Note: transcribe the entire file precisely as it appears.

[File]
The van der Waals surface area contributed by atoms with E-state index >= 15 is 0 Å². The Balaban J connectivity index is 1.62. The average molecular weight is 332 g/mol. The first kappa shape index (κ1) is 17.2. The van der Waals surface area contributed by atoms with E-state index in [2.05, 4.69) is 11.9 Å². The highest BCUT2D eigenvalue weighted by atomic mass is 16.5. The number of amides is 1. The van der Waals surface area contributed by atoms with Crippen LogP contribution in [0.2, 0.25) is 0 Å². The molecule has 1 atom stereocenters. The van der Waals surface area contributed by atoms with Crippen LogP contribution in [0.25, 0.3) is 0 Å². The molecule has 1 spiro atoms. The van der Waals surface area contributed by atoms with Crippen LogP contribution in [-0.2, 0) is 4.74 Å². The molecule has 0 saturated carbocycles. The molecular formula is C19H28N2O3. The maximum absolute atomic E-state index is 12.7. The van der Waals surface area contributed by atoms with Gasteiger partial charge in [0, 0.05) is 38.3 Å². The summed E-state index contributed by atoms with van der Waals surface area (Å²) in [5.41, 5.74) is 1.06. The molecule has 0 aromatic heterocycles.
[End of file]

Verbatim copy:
The van der Waals surface area contributed by atoms with E-state index >= 15 is 0 Å². The Balaban J connectivity index is 1.62. The average molecular weight is 332 g/mol. The first kappa shape index (κ1) is 17.2. The van der Waals surface area contributed by atoms with E-state index in [2.05, 4.69) is 11.9 Å². The highest BCUT2D eigenvalue weighted by atomic mass is 16.5. The number of amides is 1. The van der Waals surface area contributed by atoms with Crippen LogP contribution in [0.2, 0.25) is 0 Å². The molecule has 1 atom stereocenters. The van der Waals surface area contributed by atoms with Crippen LogP contribution in [0.25, 0.3) is 0 Å². The molecule has 1 spiro atoms. The van der Waals surface area contributed by atoms with Crippen LogP contribution in [-0.2, 0) is 4.74 Å². The molecule has 0 saturated carbocycles. The molecular formula is C19H28N2O3. The maximum absolute atomic E-state index is 12.7. The van der Waals surface area contributed by atoms with Gasteiger partial charge in [0, 0.05) is 38.3 Å². The summed E-state index contributed by atoms with van der Waals surface area (Å²) in [5.41, 5.74) is 1.06. The molecule has 0 aromatic heterocycles.